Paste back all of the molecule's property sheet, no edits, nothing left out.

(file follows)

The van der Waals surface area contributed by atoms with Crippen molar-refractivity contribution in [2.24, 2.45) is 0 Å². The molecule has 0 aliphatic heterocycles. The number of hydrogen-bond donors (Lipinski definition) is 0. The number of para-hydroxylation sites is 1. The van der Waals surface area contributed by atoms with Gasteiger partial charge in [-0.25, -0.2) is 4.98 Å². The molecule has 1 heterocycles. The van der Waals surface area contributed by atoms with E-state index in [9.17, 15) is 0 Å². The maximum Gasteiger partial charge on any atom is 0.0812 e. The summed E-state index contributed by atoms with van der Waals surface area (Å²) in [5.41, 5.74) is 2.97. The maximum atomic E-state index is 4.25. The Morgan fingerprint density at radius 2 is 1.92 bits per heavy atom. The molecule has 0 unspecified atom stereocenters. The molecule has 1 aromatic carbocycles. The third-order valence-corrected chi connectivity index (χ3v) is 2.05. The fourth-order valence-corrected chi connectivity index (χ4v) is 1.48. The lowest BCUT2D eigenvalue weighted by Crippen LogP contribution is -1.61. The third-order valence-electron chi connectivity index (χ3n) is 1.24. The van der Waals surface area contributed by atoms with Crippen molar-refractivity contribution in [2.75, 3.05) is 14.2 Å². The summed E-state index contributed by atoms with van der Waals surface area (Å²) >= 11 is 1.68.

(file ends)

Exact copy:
The van der Waals surface area contributed by atoms with Crippen molar-refractivity contribution in [2.24, 2.45) is 0 Å². The molecule has 0 aliphatic heterocycles. The number of hydrogen-bond donors (Lipinski definition) is 0. The number of para-hydroxylation sites is 1. The van der Waals surface area contributed by atoms with Gasteiger partial charge in [-0.25, -0.2) is 4.98 Å². The molecule has 1 heterocycles. The van der Waals surface area contributed by atoms with E-state index in [9.17, 15) is 0 Å². The maximum Gasteiger partial charge on any atom is 0.0812 e. The summed E-state index contributed by atoms with van der Waals surface area (Å²) in [5.41, 5.74) is 2.97. The maximum atomic E-state index is 4.25. The Morgan fingerprint density at radius 2 is 1.92 bits per heavy atom. The molecule has 0 unspecified atom stereocenters. The molecule has 1 aromatic carbocycles. The third-order valence-corrected chi connectivity index (χ3v) is 2.05. The fourth-order valence-corrected chi connectivity index (χ4v) is 1.48. The lowest BCUT2D eigenvalue weighted by Crippen LogP contribution is -1.61. The third-order valence-electron chi connectivity index (χ3n) is 1.24. The van der Waals surface area contributed by atoms with Crippen molar-refractivity contribution in [2.75, 3.05) is 14.2 Å². The summed E-state index contributed by atoms with van der Waals surface area (Å²) >= 11 is 1.68.